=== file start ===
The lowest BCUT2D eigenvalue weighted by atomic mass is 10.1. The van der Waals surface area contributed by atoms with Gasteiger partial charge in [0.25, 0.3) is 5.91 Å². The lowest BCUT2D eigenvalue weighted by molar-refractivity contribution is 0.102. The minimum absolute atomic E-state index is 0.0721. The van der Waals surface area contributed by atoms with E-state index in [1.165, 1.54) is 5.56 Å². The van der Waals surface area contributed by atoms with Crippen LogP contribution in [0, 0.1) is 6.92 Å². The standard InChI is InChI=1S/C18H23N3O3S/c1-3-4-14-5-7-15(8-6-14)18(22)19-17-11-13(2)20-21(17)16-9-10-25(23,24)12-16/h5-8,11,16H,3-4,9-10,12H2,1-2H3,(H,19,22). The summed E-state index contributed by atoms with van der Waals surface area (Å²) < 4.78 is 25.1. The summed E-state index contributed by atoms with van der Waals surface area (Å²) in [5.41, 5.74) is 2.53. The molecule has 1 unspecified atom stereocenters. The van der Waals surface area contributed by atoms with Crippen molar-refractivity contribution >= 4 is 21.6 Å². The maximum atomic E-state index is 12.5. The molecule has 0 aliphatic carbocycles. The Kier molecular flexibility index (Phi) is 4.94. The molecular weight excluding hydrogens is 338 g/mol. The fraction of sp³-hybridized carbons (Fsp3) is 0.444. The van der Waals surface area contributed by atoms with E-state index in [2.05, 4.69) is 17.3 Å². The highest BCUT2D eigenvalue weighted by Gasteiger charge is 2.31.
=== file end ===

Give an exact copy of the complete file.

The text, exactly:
The lowest BCUT2D eigenvalue weighted by atomic mass is 10.1. The van der Waals surface area contributed by atoms with Gasteiger partial charge in [0.25, 0.3) is 5.91 Å². The lowest BCUT2D eigenvalue weighted by molar-refractivity contribution is 0.102. The minimum absolute atomic E-state index is 0.0721. The van der Waals surface area contributed by atoms with E-state index in [1.165, 1.54) is 5.56 Å². The van der Waals surface area contributed by atoms with Crippen LogP contribution in [0, 0.1) is 6.92 Å². The standard InChI is InChI=1S/C18H23N3O3S/c1-3-4-14-5-7-15(8-6-14)18(22)19-17-11-13(2)20-21(17)16-9-10-25(23,24)12-16/h5-8,11,16H,3-4,9-10,12H2,1-2H3,(H,19,22). The summed E-state index contributed by atoms with van der Waals surface area (Å²) < 4.78 is 25.1. The summed E-state index contributed by atoms with van der Waals surface area (Å²) in [5.41, 5.74) is 2.53. The molecule has 1 unspecified atom stereocenters. The van der Waals surface area contributed by atoms with Crippen molar-refractivity contribution >= 4 is 21.6 Å². The maximum atomic E-state index is 12.5. The molecule has 0 aliphatic carbocycles. The Kier molecular flexibility index (Phi) is 4.94. The molecular weight excluding hydrogens is 338 g/mol. The fraction of sp³-hybridized carbons (Fsp3) is 0.444. The van der Waals surface area contributed by atoms with E-state index in [2.05, 4.69) is 17.3 Å². The highest BCUT2D eigenvalue weighted by Gasteiger charge is 2.31.